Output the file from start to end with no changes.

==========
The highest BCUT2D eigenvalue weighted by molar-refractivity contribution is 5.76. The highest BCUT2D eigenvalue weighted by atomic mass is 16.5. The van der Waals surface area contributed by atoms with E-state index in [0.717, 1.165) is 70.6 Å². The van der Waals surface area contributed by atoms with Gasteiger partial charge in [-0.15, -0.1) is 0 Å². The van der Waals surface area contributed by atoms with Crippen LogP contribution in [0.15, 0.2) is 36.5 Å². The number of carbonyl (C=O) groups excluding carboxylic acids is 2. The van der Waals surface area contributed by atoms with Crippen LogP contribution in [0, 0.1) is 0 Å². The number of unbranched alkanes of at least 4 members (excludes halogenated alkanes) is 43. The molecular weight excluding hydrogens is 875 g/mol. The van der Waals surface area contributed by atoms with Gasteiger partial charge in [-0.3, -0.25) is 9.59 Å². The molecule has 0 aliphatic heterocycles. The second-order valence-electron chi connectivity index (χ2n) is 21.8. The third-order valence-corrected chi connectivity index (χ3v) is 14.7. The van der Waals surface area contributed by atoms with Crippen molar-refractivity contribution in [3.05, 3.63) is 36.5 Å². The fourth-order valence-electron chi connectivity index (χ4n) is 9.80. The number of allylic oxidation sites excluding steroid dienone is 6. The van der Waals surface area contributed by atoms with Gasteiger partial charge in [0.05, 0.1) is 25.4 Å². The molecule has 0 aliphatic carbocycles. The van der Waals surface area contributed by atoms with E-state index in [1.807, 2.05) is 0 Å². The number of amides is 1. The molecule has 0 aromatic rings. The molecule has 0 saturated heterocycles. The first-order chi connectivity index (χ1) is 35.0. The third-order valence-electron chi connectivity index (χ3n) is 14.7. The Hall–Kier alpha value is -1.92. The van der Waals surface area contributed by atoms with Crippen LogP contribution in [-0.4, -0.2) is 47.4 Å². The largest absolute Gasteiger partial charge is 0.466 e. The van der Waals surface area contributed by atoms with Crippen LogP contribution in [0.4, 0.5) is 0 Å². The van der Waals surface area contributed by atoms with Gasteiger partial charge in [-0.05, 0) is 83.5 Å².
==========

The highest BCUT2D eigenvalue weighted by molar-refractivity contribution is 5.76. The highest BCUT2D eigenvalue weighted by atomic mass is 16.5. The van der Waals surface area contributed by atoms with E-state index in [0.717, 1.165) is 70.6 Å². The van der Waals surface area contributed by atoms with Gasteiger partial charge in [-0.15, -0.1) is 0 Å². The van der Waals surface area contributed by atoms with Crippen LogP contribution in [0.15, 0.2) is 36.5 Å². The number of carbonyl (C=O) groups excluding carboxylic acids is 2. The van der Waals surface area contributed by atoms with Crippen LogP contribution in [0, 0.1) is 0 Å². The number of unbranched alkanes of at least 4 members (excludes halogenated alkanes) is 43. The molecular weight excluding hydrogens is 875 g/mol. The van der Waals surface area contributed by atoms with Gasteiger partial charge in [-0.3, -0.25) is 9.59 Å². The molecule has 0 aliphatic heterocycles. The second-order valence-electron chi connectivity index (χ2n) is 21.8. The third-order valence-corrected chi connectivity index (χ3v) is 14.7. The van der Waals surface area contributed by atoms with Crippen molar-refractivity contribution in [3.05, 3.63) is 36.5 Å². The fourth-order valence-electron chi connectivity index (χ4n) is 9.80. The number of allylic oxidation sites excluding steroid dienone is 6. The van der Waals surface area contributed by atoms with Gasteiger partial charge in [0.05, 0.1) is 25.4 Å². The molecule has 0 aliphatic carbocycles. The van der Waals surface area contributed by atoms with E-state index in [1.807, 2.05) is 0 Å². The number of amides is 1. The molecule has 0 aromatic rings. The molecule has 0 saturated heterocycles. The first-order chi connectivity index (χ1) is 35.0. The third-order valence-electron chi connectivity index (χ3n) is 14.7. The Hall–Kier alpha value is -1.92. The van der Waals surface area contributed by atoms with Crippen LogP contribution in [-0.4, -0.2) is 47.4 Å². The largest absolute Gasteiger partial charge is 0.466 e. The van der Waals surface area contributed by atoms with Crippen LogP contribution in [0.4, 0.5) is 0 Å². The van der Waals surface area contributed by atoms with Gasteiger partial charge in [-0.05, 0) is 83.5 Å².